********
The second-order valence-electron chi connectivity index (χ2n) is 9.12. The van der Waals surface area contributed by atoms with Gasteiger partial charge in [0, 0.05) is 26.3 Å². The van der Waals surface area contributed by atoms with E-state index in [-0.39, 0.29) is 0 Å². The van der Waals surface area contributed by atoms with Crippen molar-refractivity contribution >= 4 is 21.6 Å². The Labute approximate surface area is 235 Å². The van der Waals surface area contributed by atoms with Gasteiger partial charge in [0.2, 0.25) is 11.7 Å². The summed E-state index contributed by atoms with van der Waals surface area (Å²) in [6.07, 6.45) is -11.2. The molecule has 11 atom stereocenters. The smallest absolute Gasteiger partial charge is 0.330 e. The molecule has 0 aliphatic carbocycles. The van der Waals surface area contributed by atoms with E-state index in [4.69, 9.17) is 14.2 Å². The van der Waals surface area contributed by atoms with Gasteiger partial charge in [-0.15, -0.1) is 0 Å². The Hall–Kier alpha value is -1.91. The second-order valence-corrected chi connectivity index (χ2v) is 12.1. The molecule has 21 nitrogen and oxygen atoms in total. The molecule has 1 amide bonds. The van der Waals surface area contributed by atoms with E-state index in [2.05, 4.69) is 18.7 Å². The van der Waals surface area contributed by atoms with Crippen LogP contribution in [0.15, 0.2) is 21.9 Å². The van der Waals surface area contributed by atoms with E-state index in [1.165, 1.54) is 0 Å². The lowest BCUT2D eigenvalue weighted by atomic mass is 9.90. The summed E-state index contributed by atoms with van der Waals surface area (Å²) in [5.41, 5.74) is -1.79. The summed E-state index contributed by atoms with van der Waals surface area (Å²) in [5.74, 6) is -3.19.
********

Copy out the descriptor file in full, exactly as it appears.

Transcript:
The second-order valence-electron chi connectivity index (χ2n) is 9.12. The van der Waals surface area contributed by atoms with Gasteiger partial charge in [0, 0.05) is 26.3 Å². The van der Waals surface area contributed by atoms with E-state index in [-0.39, 0.29) is 0 Å². The van der Waals surface area contributed by atoms with Crippen molar-refractivity contribution >= 4 is 21.6 Å². The Labute approximate surface area is 235 Å². The van der Waals surface area contributed by atoms with Gasteiger partial charge in [0.2, 0.25) is 11.7 Å². The summed E-state index contributed by atoms with van der Waals surface area (Å²) in [6.07, 6.45) is -11.2. The molecule has 11 atom stereocenters. The smallest absolute Gasteiger partial charge is 0.330 e. The molecule has 0 aliphatic carbocycles. The van der Waals surface area contributed by atoms with E-state index in [4.69, 9.17) is 14.2 Å². The van der Waals surface area contributed by atoms with Gasteiger partial charge in [-0.15, -0.1) is 0 Å². The Hall–Kier alpha value is -1.91. The second-order valence-corrected chi connectivity index (χ2v) is 12.1. The molecule has 21 nitrogen and oxygen atoms in total. The molecule has 1 amide bonds. The van der Waals surface area contributed by atoms with E-state index in [2.05, 4.69) is 18.7 Å². The van der Waals surface area contributed by atoms with Crippen LogP contribution in [0.15, 0.2) is 21.9 Å². The van der Waals surface area contributed by atoms with E-state index in [1.165, 1.54) is 0 Å². The lowest BCUT2D eigenvalue weighted by atomic mass is 9.90. The summed E-state index contributed by atoms with van der Waals surface area (Å²) in [5.41, 5.74) is -1.79. The summed E-state index contributed by atoms with van der Waals surface area (Å²) in [5.74, 6) is -3.19.